Profile: Driven Up a Tree; December 1999; Scientific American Magazine; by Lewis; 2 Page(s)
Perched at the top of an oak tree, Margaret D. Lowman surveys the tips of tall palms and jungle plants and the fragment of Florida sea peeking through the foliage way below her. For her, the climb to the little platform wedged in the branches was effortless; despite the humidity, there's not a bead of sweat on her forehead. She inhales the early morning air and exudes contentment. The 45-year-old botanist later confesses that she prefers coming down to clambering up. "Man was not made to live in the trees like monkeys," she declares. It's a strange observation for Lowman to make. She's come about as close as anyone to giving monkeys some real competition.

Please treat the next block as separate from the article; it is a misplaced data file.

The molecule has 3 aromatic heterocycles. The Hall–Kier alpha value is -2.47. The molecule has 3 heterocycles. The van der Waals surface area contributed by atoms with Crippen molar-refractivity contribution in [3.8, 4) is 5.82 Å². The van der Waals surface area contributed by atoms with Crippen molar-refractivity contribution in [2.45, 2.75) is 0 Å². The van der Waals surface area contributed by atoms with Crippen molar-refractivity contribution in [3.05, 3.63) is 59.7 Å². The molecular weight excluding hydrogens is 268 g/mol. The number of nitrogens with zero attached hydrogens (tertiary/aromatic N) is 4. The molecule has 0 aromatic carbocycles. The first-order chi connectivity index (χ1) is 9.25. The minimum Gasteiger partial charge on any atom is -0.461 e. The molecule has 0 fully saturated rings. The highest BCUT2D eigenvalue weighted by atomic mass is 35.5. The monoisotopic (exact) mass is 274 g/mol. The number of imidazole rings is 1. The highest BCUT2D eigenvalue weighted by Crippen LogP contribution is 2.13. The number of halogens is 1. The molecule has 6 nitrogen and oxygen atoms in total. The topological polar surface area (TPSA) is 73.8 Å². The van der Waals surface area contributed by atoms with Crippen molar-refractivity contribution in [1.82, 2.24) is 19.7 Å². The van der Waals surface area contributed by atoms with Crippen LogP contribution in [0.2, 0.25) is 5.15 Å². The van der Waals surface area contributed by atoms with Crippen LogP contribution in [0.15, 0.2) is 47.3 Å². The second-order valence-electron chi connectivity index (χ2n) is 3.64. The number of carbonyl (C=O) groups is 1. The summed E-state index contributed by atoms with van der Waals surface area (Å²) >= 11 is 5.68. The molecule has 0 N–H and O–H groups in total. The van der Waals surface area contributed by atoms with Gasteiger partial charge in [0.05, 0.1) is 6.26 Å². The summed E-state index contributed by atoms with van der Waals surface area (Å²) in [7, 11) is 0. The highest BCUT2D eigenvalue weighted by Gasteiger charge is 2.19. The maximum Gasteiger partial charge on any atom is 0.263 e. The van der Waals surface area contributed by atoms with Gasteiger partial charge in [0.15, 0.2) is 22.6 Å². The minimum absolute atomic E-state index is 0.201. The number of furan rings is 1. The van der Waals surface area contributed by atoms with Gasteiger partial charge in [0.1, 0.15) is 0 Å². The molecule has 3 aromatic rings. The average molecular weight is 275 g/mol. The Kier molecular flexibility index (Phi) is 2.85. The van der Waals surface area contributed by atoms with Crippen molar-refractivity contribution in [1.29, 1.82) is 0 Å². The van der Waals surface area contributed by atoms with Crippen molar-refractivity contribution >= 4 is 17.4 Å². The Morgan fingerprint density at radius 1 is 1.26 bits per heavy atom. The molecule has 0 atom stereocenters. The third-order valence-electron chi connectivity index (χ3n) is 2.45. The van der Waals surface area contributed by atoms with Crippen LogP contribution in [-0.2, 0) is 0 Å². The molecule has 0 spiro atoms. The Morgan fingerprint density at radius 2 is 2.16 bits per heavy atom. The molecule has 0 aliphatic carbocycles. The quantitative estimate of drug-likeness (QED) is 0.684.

Lowman has made thousands of climbs in her quest to discover more about one of the earth's last frontiers: the rainforest canopy. The difficulty of getting up into the canopy had preserved its status as one of world's most uncharted territories-until Lowman and a handful of other highminded scientists devised various means of scaling those heights. When she's not using ropes to haul herself into the treetops, she might rely on a hot-air balloon to suspend herself over them or a crane to lower herself into them. When she was pregnant, she squeezed into a cherry picker to continue her research. Her pioneering work on ways to get into the canopy has taken her to Cameroon, Peru, Belize, Samoa, Panama and Australia and was recognized in 1997 when she was made a fellow of the venerable Explorers Club, one of 12 botanists among its 2,800 members.